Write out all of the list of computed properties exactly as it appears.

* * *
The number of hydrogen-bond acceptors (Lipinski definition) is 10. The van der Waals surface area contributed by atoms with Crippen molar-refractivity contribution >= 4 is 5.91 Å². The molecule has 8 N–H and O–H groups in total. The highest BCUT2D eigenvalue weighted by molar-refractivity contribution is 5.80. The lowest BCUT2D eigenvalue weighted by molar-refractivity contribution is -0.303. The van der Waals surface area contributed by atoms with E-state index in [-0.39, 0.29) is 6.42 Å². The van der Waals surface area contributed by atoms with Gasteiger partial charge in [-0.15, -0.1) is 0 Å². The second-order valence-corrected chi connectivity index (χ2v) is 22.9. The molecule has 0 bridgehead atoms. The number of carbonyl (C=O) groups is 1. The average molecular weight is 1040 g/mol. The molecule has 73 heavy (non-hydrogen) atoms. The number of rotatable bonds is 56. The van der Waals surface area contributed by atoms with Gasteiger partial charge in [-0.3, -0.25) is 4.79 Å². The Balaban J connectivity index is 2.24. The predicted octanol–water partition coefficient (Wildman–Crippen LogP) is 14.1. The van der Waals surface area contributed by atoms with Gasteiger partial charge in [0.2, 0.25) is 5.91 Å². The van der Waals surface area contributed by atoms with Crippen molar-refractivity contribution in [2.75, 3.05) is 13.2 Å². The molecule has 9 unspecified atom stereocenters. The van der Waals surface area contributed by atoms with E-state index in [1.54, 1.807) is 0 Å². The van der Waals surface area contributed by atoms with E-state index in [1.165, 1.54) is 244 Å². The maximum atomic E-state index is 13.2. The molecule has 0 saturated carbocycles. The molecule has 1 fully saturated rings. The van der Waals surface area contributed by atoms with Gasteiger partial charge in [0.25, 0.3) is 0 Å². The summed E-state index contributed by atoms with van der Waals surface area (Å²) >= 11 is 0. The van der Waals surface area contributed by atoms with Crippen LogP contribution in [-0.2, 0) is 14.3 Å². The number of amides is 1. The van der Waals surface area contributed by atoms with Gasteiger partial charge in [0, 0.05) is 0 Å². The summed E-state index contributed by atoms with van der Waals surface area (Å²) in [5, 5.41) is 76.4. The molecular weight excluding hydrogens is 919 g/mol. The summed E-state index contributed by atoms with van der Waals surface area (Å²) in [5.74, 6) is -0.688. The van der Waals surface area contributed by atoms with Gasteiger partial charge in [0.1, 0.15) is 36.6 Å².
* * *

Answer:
The number of hydrogen-bond acceptors (Lipinski definition) is 10. The van der Waals surface area contributed by atoms with Crippen molar-refractivity contribution >= 4 is 5.91 Å². The molecule has 8 N–H and O–H groups in total. The highest BCUT2D eigenvalue weighted by molar-refractivity contribution is 5.80. The lowest BCUT2D eigenvalue weighted by molar-refractivity contribution is -0.303. The van der Waals surface area contributed by atoms with E-state index in [-0.39, 0.29) is 6.42 Å². The van der Waals surface area contributed by atoms with Gasteiger partial charge in [-0.15, -0.1) is 0 Å². The second-order valence-corrected chi connectivity index (χ2v) is 22.9. The molecule has 0 bridgehead atoms. The number of carbonyl (C=O) groups is 1. The average molecular weight is 1040 g/mol. The molecule has 73 heavy (non-hydrogen) atoms. The number of rotatable bonds is 56. The van der Waals surface area contributed by atoms with Gasteiger partial charge in [-0.3, -0.25) is 4.79 Å². The Balaban J connectivity index is 2.24. The predicted octanol–water partition coefficient (Wildman–Crippen LogP) is 14.1. The van der Waals surface area contributed by atoms with Gasteiger partial charge in [0.2, 0.25) is 5.91 Å². The van der Waals surface area contributed by atoms with Crippen molar-refractivity contribution in [2.75, 3.05) is 13.2 Å². The molecule has 9 unspecified atom stereocenters. The van der Waals surface area contributed by atoms with E-state index in [1.54, 1.807) is 0 Å². The van der Waals surface area contributed by atoms with E-state index in [1.165, 1.54) is 244 Å². The maximum atomic E-state index is 13.2. The molecule has 0 saturated carbocycles. The molecule has 1 fully saturated rings. The van der Waals surface area contributed by atoms with Gasteiger partial charge in [0.25, 0.3) is 0 Å². The summed E-state index contributed by atoms with van der Waals surface area (Å²) >= 11 is 0. The van der Waals surface area contributed by atoms with Crippen LogP contribution in [-0.2, 0) is 14.3 Å². The number of amides is 1. The van der Waals surface area contributed by atoms with Gasteiger partial charge in [0, 0.05) is 0 Å². The summed E-state index contributed by atoms with van der Waals surface area (Å²) in [5, 5.41) is 76.4. The molecular weight excluding hydrogens is 919 g/mol. The summed E-state index contributed by atoms with van der Waals surface area (Å²) in [5.74, 6) is -0.688. The van der Waals surface area contributed by atoms with Gasteiger partial charge in [0.1, 0.15) is 36.6 Å².